The NHS and commercial confidentiality

The coalition government is about to destroy the finest feature of our welfare state, the NHS.   The process began under Labour, but has got much worse with Andrew Lansley, who has close links with private medical providers who will be anxious to get into the market.

It’s a profoundly undemocratic move; it was in neither party’s manifesto, nor in the Coalition Agreement.  They hope we will have forgotten by the time their allotted term is up, but it is unlikely. Those of us who love the NHS must use the time from now until this shower of looters is overthrown to work out ways of resurrecting it, better and prouder than before, as the first act of the new government.  Unpicking the long-term contracts into which Mr Lansley’s chums will have signed us without falling foul of EU law or incurring unfair penalty clauses will be difficult; and rebuilding a comprehensive, true NHS from the ruins equally challenging.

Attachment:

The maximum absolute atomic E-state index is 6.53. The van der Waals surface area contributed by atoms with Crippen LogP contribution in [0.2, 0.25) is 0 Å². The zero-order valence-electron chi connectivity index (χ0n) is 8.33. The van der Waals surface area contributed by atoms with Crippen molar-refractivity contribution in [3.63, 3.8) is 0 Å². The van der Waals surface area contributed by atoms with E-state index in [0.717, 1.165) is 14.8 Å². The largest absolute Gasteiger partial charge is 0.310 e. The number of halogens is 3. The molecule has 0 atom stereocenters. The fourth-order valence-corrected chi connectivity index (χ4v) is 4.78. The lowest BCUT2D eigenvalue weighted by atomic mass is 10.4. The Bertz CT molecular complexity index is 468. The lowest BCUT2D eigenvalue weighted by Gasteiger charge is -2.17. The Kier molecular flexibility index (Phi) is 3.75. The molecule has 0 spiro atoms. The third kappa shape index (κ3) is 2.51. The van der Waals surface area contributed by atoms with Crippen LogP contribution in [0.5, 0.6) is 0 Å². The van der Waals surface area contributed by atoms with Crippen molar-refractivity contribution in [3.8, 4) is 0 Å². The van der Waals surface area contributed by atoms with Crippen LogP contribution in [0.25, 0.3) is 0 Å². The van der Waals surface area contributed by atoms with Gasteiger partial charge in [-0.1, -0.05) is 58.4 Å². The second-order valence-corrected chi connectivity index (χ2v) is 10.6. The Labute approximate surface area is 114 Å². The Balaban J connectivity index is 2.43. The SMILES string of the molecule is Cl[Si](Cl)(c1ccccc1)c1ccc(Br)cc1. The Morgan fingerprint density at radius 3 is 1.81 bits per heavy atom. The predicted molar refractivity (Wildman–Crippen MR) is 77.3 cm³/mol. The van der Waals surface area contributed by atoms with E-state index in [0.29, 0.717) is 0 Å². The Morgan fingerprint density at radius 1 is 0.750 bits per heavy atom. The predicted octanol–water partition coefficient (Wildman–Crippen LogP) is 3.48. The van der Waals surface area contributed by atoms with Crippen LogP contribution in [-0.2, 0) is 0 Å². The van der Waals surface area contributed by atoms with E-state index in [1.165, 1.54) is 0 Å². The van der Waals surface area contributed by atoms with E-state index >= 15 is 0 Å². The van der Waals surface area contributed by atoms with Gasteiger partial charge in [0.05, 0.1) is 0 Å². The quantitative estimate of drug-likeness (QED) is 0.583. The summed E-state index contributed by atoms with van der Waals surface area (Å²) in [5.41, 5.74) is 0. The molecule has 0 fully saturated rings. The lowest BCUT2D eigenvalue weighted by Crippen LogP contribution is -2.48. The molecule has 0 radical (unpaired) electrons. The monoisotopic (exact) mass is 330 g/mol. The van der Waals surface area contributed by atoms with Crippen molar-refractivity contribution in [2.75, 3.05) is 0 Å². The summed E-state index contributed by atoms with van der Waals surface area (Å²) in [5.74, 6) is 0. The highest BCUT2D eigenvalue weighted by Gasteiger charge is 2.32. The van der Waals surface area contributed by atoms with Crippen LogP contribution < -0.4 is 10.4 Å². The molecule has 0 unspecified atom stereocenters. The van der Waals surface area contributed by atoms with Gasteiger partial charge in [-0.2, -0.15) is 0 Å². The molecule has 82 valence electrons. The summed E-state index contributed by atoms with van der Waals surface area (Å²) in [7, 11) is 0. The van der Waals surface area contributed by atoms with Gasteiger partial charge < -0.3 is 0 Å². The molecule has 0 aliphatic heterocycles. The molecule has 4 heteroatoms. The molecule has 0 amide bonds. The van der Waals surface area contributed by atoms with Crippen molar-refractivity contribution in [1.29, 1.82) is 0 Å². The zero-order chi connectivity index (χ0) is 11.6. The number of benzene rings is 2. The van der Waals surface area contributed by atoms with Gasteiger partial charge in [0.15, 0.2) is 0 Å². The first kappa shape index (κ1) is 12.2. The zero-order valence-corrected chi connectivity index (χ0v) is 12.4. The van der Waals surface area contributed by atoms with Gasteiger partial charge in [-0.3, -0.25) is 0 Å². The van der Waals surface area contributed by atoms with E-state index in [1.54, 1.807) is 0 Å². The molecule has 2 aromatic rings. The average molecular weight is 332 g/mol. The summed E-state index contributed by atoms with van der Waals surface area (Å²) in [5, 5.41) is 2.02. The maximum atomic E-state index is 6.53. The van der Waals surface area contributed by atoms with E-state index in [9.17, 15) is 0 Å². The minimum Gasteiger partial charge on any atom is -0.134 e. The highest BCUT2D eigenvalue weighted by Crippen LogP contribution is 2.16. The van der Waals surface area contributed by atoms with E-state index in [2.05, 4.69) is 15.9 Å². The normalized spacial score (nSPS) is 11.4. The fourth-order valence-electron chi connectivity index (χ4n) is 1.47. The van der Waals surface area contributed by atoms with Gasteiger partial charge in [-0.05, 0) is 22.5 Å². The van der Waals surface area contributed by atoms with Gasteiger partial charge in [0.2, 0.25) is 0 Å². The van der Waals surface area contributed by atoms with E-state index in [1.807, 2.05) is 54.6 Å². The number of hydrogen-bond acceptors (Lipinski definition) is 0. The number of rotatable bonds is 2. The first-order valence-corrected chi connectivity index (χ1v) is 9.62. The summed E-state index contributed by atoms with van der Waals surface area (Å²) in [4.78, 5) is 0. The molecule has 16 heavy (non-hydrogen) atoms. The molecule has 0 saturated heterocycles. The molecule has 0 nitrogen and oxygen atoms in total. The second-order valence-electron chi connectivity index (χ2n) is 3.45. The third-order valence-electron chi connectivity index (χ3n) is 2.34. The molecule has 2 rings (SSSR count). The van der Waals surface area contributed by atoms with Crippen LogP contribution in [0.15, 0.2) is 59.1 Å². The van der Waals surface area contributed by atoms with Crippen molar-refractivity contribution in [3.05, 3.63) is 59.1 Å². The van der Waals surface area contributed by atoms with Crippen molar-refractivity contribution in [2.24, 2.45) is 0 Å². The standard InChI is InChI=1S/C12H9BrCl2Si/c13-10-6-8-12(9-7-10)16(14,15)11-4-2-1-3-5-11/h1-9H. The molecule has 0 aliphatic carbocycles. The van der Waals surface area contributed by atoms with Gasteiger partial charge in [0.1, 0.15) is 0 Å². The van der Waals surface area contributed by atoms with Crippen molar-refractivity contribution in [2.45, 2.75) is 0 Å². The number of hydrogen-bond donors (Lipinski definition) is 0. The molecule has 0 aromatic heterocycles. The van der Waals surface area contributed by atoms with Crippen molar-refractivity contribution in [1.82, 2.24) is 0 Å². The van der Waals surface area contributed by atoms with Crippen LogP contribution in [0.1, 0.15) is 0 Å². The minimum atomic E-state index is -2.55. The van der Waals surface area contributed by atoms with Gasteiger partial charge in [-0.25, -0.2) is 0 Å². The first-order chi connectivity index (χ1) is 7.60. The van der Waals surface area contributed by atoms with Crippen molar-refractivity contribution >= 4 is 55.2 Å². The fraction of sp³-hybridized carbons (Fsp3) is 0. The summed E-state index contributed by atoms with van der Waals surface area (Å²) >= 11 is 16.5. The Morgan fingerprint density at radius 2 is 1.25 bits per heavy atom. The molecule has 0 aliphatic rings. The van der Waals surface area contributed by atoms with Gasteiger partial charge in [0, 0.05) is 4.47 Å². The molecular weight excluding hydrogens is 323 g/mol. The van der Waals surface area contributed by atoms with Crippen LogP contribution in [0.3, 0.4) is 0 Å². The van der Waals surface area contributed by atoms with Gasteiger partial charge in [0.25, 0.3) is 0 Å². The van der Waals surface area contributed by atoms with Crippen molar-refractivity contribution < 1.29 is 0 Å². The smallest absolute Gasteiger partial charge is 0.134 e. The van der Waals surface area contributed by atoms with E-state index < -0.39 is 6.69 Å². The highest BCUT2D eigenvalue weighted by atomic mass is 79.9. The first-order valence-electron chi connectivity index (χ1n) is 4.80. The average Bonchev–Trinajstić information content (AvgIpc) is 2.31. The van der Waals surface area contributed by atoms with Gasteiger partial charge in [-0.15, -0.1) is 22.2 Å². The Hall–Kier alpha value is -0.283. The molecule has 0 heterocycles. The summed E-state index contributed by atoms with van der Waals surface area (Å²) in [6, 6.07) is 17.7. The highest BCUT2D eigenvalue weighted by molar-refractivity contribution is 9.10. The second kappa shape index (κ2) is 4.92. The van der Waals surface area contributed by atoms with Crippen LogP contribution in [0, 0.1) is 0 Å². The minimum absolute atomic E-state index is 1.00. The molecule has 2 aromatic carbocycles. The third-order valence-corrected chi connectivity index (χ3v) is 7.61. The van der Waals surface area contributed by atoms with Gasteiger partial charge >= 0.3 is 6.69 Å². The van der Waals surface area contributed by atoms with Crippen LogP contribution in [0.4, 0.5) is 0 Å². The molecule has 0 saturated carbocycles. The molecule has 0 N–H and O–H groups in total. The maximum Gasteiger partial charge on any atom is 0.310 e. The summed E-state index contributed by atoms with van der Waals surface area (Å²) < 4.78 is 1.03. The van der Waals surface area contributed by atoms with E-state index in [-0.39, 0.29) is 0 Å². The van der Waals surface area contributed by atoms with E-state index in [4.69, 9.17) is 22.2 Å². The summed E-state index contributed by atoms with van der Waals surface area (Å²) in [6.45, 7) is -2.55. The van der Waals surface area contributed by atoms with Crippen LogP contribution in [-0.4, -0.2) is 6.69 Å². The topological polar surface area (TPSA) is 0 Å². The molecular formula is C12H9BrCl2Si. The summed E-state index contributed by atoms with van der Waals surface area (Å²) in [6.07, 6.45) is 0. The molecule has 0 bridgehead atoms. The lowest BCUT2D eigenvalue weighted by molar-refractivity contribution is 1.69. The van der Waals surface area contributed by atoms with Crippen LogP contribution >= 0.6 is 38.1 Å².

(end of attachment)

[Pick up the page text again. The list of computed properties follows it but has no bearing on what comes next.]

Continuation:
This excellent piece by Allyson Pollock shows how “commercial confidentiality” will be used to keep secret the details of the new contracts with private-sector health providers.

I have said it many times before, but “commercial in confidence” are three words that have no place in any commercial exchange, least of all one to which the public sector is a party. It’s our money you’re spending, and we have a right to know what you’re doing with it.  Dodgy deals are never done in the open; it doesn’t follow that all secret deals are dodgy deals, but the way to avoid dodgy deals is to insist that all deals be done in the full blaze of sunlight (the best disinfectant, as the learned judge said).  I think we have a general right to assume that any deal done in secret is dodgy.

So the first act of a new, NHS-friendly government in May 2015 or before, should be to enact a law requiring publication of  the details of all the contracts made between commissioning groups and private-sector suppliers. If nothing else, it will let the world start to work out how we can unpick the deals.

The only sort of confidentiality the NHS should protect is the confidentiality of its patients.


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